fun with yacc, and with Trex

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fun with yacc, and with Trex

To keep the Hugs community in the loop ... Now that I have a compilable compiler, I'm picking some low-hanging fruit with syntax sugar.

* I've taught Trex to support field labels starting upper-case, because,
   well for me they're more like constructors than variables.
   Unlike H98, Trex doesn't generate field accessor functions. You get #label -- or rather #Label for that.

* I've always wanted records to use syntax with braces { X = 1, Y = 2 } , because,
   well they're a set of name-value pairs, not a mathematician's sequenced tuple.
   Indeed the original Gaster & Jones 1996 paper used braces.
* A slight compromise: the syntax just above is ambiguous with H98,
   so you must put a | at the end { X = 1, Y = 2 |}. yacc inserts a `emptyRec` in the end.

* And I have a format for building or updating records that uses straight {  } rather than suffixing it.
   Might as well propose it for GHC
   So H98 syntax, my better syntax and Trex with { ... } are co-existing.

* I've added a form of NamedFieldPuns for Trex -- in both expressions and patterns:
   foo { X = | r } = { Y = ##X, X = | r }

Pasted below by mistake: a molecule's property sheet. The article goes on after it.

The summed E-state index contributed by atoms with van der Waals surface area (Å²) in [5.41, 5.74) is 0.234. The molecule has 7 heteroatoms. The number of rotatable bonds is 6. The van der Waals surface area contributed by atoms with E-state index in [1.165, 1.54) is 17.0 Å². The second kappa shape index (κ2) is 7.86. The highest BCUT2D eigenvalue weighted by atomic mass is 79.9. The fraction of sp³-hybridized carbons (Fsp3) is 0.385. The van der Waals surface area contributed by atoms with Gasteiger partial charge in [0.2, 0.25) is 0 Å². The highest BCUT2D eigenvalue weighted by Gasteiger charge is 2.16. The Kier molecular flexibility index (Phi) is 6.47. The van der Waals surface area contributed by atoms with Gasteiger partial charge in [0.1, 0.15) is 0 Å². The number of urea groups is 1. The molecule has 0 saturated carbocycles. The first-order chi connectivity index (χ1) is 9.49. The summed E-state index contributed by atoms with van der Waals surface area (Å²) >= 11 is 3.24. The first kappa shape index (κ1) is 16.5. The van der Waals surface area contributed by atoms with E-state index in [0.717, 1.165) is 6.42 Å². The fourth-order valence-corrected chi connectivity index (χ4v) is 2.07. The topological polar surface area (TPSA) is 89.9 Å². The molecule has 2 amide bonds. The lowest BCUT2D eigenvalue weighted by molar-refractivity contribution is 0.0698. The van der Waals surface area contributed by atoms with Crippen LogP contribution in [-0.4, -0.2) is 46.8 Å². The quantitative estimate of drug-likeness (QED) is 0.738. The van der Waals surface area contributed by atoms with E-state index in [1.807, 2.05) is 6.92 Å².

Heh heh punning on upper-case field labels gives an upper-case variable name.
   ##X goes grab the pseudo-variable.

* And that's all achieved with yacc (and a bit of lexing).
   I haven't touched the main compiler code, which gives me good confidence I didn't stuff something up.

I'm now looking at stealing some syntax from the Habit language. And syntax for FunDeps more in line with the original Mark Jones 2000 paper. Because in

    class C a b c  | a b -> c  where ...

`a b` does not mean `a` applied to `b`. Also that arrow is misleading: there's not a function, but a mechanism for unification/type improvement, which is chiefly aimed at improving `c`, but might also improve `{a, b}` at some usage sites. (The original paper used `~>`, in which the tilde nicely echoes GHC's so called 'type equality constraint' -- again that's a two-way unification mechanism, not merely a type-level test.)


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